To die for: Death Salon mortality conference - the event meant to help you go out with a bang

Fun day out for embalmers as event hits London

“This is fun for me,” enthuses Philip Martin, an embalmer and funeral service educator who flew from Melbourne to take part in the Death Salon, an event designed to face down the ultimate taboo. “We rarely get together to talk about death in the funeral industry.”

Amid the skulls and specimens preserved at Barts Pathology Museum in east London, 100 participants are satisfying their morbid curiosity at a three-day, sold-out seminar, which provides an opportunity to “discuss mortality and mourning in a relaxed setting.”

Papers presented at the conference included Lifting the Lid on Dying and Funerals, A History of the Fear of Premature Burial and, for lighter relief, Cinematic representations of the necrophilia/aesthetic corpse trope.

The subject matter may be a little gloomy but the atmosphere is anything but. Morticians, academics, funeral directors - clutching coffee mugs bearing the logo “keep calm and drive the hearse”- and the simply death-curious, excitedly debate the last knockings between sessions. Death Salon pin badges are sold for £5 next to copies of the Natural Death Handbook.

“My aim is to get the public interested in death and pathology,” said Carla Valentine, the Barts museum curator, who brought Death Salon to Britain after learning of a Los Angeles event last year. “I think it’s a subject for everybody. It’s a total sell-out so it’s a topic people are increasingly warming to.”

Ms Valentine, a qualified mortuary technician who sports a heart pendant emblazoned with the words "Morbid Blonde" on her website, hopes to challenge the sanitised discussions about death found in popular culture. She wants to “empower” people to organise their own funerals, which would help families avoid expenditure on high street funeral directors.

Introducing Friday’s programme, Ms Valentine, who preserves the museum’s specimens in her day job, points out the fire exits. “We hope you don’t die – but if you do, lots of people here will take good care of you.”

“I live, eat and breathe organ donation but that’s not the case for everyone else,” admits Kirsty McNally, a specialist NHS Organ Donation nurse, who delivers a talk on the myths surrounding life-saving transplants.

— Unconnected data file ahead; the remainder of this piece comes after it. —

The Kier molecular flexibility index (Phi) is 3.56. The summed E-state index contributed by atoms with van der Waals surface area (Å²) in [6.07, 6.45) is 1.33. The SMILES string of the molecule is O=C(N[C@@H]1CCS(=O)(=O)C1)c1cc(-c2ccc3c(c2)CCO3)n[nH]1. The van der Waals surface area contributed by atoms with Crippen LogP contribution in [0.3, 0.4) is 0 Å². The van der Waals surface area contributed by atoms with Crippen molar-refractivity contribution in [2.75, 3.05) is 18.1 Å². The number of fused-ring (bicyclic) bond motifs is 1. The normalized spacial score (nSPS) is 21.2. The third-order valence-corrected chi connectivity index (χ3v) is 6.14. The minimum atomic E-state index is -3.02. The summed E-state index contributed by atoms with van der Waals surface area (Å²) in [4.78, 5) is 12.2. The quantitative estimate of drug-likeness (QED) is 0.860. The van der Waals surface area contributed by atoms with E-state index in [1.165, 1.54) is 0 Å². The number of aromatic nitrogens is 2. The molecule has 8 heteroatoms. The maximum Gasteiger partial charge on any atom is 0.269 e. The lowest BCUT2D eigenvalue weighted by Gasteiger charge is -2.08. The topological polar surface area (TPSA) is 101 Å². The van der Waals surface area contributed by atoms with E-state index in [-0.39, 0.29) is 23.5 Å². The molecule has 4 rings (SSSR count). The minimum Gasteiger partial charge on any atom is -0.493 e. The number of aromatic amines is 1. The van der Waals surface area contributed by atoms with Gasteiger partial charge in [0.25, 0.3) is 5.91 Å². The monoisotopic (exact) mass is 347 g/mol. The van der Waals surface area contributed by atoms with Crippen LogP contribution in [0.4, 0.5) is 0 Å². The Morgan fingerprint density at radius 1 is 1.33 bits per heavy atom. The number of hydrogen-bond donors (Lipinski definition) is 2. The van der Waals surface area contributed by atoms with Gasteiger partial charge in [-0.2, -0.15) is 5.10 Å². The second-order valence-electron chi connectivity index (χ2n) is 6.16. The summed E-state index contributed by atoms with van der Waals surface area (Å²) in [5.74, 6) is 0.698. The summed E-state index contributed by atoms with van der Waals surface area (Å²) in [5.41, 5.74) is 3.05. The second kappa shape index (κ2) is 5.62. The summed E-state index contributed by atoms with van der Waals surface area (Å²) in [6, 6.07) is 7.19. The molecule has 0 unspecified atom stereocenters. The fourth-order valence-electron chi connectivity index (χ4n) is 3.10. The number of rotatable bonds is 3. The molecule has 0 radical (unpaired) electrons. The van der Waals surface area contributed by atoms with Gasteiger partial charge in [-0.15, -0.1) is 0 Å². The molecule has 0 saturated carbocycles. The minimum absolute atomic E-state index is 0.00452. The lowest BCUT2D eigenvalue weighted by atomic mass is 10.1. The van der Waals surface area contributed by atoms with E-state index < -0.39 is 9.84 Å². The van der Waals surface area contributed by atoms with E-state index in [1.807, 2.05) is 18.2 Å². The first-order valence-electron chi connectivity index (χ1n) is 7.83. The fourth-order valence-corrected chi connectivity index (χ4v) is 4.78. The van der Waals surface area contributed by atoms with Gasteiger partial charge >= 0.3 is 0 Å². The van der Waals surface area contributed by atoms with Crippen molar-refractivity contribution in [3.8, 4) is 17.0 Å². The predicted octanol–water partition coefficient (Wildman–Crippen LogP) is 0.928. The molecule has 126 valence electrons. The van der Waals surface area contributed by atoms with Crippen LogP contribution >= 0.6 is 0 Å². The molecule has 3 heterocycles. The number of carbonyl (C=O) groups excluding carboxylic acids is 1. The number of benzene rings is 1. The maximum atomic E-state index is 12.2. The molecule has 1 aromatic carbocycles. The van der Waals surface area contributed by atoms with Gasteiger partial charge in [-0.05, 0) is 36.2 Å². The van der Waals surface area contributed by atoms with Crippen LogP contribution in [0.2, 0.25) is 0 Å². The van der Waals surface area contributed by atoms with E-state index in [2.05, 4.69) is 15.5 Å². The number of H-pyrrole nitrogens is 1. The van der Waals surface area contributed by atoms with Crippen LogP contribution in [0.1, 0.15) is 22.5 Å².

Asking a distraught relative to respect the wish of a loved one, on the point of their death, and to consent to a transplant is a hugely sensitive task, she says. People often wrongly believe the organs will be harvested before death. “The eyes are the most difficult to get,” she says. “People are emotionally attached to their eyes.”

Joanna Kirby, who works in accountancy marketing, said her friends were “shocked” that she was attending the Death Salon. “I’ve lost family members recently and suffered a lot of grief. Death is not something we talk about enough,” said Ms Kirby, who wore a silk scarf emblazoned with skulls. “It’s something I’d like to get more involved with.”

Annie Broadbent, author of We Need To Talk About Grief, spoke about her experiences following death of her mother when she was 25, a discussion which embalmer Mr Martin said he would find “invaluable” to draw upon when talking to bereaved relatives.

The cultural impact of death was explored in presentations on Victorian Anatomy Museums and the Necropolis Railway, which ran daily from Waterloo to Brookwood Cemetery in Surrey, carrying cadavers and mourners – one-way tickets were issued for coffins and a sign above a licensed bar at the journey’s end read “spirits served here”.

Nicholas Wheatley, a retired solicitor, who was once survived a car crash with a woman called Mrs Death, unveiled a model “ghost train”, featuring a grim reaper. “I am very keen to spread the word about death,” said Mr Wheatley, who believes his creation will make death a more accessible, fun topic for children.

The conference concludes on Saturday with a “post mortem” session, discussing dead body disposal technology and the “future of death”.

The participants, who paid £60 for a three-day ticket, felt they had benefited by staring death in the face. Holly Carter-Chappell, Collections Assistant at Florence Nightingale Museum, said: “I study the ethics of archaeology and legislation over the use of human remains. It’s been fascinating to meet academics in the field of death as well as funeral directors and carers. And also to speak to living people as the objects I come into contact with are very much dead.”

With death apparently going nowhere in a hurry, the conference is set to become an annual event.

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